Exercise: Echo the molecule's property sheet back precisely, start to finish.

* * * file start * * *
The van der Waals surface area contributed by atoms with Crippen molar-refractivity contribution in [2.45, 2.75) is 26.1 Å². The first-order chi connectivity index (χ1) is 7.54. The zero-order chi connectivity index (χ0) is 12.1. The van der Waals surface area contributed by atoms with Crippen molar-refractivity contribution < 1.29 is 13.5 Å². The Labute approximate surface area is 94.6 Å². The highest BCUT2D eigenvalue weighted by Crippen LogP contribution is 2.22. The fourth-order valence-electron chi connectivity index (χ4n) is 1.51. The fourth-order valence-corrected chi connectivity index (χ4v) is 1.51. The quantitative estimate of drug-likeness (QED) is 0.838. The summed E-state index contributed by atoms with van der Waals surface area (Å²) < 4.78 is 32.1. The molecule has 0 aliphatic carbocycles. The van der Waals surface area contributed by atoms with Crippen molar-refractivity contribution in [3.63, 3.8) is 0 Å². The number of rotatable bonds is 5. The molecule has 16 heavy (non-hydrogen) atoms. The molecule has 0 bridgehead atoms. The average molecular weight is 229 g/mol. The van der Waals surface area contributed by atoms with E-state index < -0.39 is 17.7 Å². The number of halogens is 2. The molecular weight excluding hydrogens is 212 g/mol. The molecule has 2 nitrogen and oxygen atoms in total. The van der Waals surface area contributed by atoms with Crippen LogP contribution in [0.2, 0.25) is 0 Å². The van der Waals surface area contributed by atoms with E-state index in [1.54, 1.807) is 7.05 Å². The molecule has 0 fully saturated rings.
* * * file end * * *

The van der Waals surface area contributed by atoms with Crippen molar-refractivity contribution in [2.45, 2.75) is 26.1 Å². The first-order chi connectivity index (χ1) is 7.54. The zero-order chi connectivity index (χ0) is 12.1. The van der Waals surface area contributed by atoms with Crippen molar-refractivity contribution < 1.29 is 13.5 Å². The Labute approximate surface area is 94.6 Å². The highest BCUT2D eigenvalue weighted by Crippen LogP contribution is 2.22. The fourth-order valence-electron chi connectivity index (χ4n) is 1.51. The fourth-order valence-corrected chi connectivity index (χ4v) is 1.51. The quantitative estimate of drug-likeness (QED) is 0.838. The summed E-state index contributed by atoms with van der Waals surface area (Å²) < 4.78 is 32.1. The molecule has 0 aliphatic carbocycles. The van der Waals surface area contributed by atoms with Crippen molar-refractivity contribution in [3.63, 3.8) is 0 Å². The number of rotatable bonds is 5. The molecule has 16 heavy (non-hydrogen) atoms. The molecule has 0 bridgehead atoms. The average molecular weight is 229 g/mol. The van der Waals surface area contributed by atoms with E-state index < -0.39 is 17.7 Å². The number of halogens is 2. The molecular weight excluding hydrogens is 212 g/mol. The molecule has 2 nitrogen and oxygen atoms in total. The van der Waals surface area contributed by atoms with Crippen LogP contribution in [0.2, 0.25) is 0 Å². The van der Waals surface area contributed by atoms with E-state index in [1.54, 1.807) is 7.05 Å². The molecule has 0 fully saturated rings.